Caroline Goldstein
Updated Apr 08, 2020 @ 5:47 pm
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Alanis Morissette posed for Health‘s May cover while breastfeeding her 8-month-old son, Winter. It was in honor of Mental Health Awareness Month, Mother’s Day, and her track record of displaying her body however the hell she wants. (Do you remember this killer music video?) The singer, advice columnist, and self-proclaimed “empath” also opened up about her history with mental health, including postpartum depression.

When asked about her decision to shoot the cover while breastfeeding, Morissette responded: “Because I love women. I love moms so much. If I talk about it too much, I’ll start crying.”

“I just think moms are so selfless day in and day out—women are just killing it all the time,” she added. She also recognized that many mothers are “functioning sufferers.” She hopes that this realistic image of motherhood provides both validation for mothers and a little bit of “humor around it.”

Over the course of the interview, Morissette took an unflinchingly candid approach to discussing deeply personal topics. Specifically, she opened up about her experiences with postpartum depression—which she said differed each of the three times she gave birth.

“My first two children, it was mostly depression, suicidal ideation, and anxiety. But the depression was so in my face that the anxiety was just background music,” Morissette said. “With this one, it’s mostly anxiety and almost no depression.”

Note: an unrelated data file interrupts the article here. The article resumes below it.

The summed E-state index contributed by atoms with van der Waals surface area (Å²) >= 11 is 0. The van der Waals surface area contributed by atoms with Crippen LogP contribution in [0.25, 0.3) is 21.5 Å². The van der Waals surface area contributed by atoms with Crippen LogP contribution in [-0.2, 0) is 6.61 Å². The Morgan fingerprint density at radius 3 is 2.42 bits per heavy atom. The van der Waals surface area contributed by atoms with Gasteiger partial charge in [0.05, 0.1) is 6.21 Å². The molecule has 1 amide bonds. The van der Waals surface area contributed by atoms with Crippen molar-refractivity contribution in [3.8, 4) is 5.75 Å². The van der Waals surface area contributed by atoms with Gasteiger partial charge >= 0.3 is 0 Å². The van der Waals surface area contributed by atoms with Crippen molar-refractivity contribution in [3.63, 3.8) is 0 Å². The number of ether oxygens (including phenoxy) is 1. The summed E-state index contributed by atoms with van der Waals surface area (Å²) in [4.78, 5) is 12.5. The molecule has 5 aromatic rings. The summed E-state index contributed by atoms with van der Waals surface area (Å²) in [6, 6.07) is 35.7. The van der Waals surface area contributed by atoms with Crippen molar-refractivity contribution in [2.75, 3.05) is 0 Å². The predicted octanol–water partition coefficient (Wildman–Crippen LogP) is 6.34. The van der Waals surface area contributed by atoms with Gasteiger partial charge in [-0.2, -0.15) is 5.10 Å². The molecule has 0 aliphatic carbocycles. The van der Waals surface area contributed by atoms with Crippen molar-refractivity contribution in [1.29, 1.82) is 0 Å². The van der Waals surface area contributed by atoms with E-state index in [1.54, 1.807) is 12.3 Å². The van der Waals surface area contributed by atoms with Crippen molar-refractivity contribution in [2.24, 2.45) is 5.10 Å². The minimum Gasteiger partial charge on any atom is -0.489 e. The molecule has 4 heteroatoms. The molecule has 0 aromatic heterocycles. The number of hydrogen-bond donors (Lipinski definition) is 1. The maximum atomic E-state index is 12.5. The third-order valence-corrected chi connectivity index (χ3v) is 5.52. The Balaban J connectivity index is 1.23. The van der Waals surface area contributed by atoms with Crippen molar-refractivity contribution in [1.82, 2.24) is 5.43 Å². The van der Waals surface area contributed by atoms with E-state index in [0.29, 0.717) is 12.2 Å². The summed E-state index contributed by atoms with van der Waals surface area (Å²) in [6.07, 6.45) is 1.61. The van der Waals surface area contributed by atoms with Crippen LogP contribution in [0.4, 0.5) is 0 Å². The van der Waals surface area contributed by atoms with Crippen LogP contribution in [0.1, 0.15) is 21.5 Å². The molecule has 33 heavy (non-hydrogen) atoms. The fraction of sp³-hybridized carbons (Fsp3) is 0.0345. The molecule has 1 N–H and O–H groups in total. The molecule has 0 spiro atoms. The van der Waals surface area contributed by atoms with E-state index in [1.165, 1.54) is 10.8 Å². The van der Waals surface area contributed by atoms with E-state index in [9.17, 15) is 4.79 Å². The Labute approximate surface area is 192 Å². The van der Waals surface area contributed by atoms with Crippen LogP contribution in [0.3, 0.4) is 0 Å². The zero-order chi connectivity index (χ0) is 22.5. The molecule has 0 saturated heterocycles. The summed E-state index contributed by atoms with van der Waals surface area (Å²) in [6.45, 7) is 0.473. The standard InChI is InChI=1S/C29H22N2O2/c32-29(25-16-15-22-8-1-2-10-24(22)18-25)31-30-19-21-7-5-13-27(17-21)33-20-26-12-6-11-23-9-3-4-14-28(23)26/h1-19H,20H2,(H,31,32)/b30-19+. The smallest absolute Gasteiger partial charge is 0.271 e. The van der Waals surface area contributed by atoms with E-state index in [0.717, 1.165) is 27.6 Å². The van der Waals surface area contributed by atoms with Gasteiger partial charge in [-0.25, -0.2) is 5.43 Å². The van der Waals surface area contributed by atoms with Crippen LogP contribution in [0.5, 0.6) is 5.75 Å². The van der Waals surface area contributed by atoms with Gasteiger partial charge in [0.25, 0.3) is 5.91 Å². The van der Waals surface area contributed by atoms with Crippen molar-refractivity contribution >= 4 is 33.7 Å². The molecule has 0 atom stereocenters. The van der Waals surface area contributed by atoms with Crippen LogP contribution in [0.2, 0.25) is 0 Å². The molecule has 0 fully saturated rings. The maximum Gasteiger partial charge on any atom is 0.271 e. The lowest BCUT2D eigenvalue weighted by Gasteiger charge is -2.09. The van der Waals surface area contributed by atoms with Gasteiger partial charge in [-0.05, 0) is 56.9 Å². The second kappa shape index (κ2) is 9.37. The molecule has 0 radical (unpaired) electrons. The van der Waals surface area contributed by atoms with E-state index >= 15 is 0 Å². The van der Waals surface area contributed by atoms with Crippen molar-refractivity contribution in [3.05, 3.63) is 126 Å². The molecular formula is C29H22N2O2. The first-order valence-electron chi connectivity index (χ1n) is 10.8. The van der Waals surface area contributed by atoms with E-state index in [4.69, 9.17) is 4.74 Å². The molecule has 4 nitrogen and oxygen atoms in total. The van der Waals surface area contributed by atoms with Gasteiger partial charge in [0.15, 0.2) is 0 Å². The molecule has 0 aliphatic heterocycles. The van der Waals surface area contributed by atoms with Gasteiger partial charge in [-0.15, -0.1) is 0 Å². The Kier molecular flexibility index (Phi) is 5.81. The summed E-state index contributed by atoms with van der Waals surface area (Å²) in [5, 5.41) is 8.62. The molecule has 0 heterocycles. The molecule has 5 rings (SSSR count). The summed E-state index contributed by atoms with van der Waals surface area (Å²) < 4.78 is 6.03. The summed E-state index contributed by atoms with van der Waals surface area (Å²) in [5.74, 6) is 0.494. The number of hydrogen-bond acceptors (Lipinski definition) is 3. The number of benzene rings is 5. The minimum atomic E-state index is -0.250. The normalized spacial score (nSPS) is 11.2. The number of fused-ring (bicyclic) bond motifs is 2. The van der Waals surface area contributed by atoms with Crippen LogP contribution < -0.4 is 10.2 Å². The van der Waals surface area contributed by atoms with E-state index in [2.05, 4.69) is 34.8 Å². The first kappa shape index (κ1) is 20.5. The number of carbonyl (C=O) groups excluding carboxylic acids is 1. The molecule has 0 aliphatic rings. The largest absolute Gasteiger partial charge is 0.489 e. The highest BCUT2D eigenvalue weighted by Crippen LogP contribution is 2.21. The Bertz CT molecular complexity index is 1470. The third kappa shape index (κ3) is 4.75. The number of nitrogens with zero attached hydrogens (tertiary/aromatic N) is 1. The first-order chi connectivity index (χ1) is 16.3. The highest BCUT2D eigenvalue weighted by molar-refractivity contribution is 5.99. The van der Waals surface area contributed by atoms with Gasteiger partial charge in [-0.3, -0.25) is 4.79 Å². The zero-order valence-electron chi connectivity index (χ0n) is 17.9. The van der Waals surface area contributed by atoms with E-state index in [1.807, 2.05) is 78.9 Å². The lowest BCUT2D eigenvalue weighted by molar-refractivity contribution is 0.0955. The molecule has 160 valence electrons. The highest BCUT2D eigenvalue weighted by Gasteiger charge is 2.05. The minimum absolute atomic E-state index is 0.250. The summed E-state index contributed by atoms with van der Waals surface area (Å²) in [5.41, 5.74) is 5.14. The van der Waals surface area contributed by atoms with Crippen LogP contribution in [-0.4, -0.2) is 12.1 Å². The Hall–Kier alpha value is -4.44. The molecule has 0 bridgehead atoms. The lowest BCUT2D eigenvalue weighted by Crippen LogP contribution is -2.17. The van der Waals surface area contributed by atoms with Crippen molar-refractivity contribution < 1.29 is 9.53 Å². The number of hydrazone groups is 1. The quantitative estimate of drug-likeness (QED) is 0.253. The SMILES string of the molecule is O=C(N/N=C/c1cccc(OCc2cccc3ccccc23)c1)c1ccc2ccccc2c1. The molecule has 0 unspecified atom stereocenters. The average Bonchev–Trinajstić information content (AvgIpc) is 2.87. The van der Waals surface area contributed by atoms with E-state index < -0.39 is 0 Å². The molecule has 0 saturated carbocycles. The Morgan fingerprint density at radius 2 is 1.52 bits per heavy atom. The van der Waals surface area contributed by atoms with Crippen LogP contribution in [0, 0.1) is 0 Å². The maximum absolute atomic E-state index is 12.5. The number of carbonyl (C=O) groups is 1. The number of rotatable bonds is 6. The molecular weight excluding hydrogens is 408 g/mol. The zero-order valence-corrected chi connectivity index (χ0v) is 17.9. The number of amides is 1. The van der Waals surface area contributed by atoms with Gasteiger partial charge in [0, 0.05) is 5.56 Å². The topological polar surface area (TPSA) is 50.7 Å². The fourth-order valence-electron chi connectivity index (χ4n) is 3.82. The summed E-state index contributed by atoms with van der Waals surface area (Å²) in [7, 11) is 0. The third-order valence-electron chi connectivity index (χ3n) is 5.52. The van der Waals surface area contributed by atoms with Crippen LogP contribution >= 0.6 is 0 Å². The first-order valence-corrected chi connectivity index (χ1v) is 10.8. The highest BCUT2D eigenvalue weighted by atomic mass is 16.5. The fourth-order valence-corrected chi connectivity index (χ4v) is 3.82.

Morissette also explained that, this time around, she’s able to conceive of her postpartum depression from a biological, and more objective, standpoint.

“I’ve come to understand that this is purely animal,” she said. “With breastfeeding, your oxytocin goes sky-high. Then cortisol goes sky-high because you’re trying to protect the baby from, you know, a potential saber-toothed tiger. You’ve got these two competing hormones.”

The Jagged Little Pill singer admitted that postpartum depression “challenges the bond” between mother and baby.

To overcome that challenge, she said: “I rely on the oxytocin and on knowing that there’s a light at the end of the tunnel,” as well as the inherent knowledge that that bond “just keeps growing over the years.”

Unsurprisingly, Morissette is also a major advocate for therapy. She’s been going to therapy since she was 15 years old. (“I went to find my own therapist for my eating disorder, and it was awesome,” she told Health). Now, she instills the importance of therapy—and an openness about mental health—with her children.

“We talk about therapy all the time,” she said. “And then with feelings, it’s a big deal for me to let them feel all the way through. I want to give them the feeling that they’re not alone, that I’m right here and they can feel it all the way through…I really think the earlier you get your family into therapy, the better.”

We appreciate Morissette’s candor. We know it will help so many people experiencing the same things to feel less alone.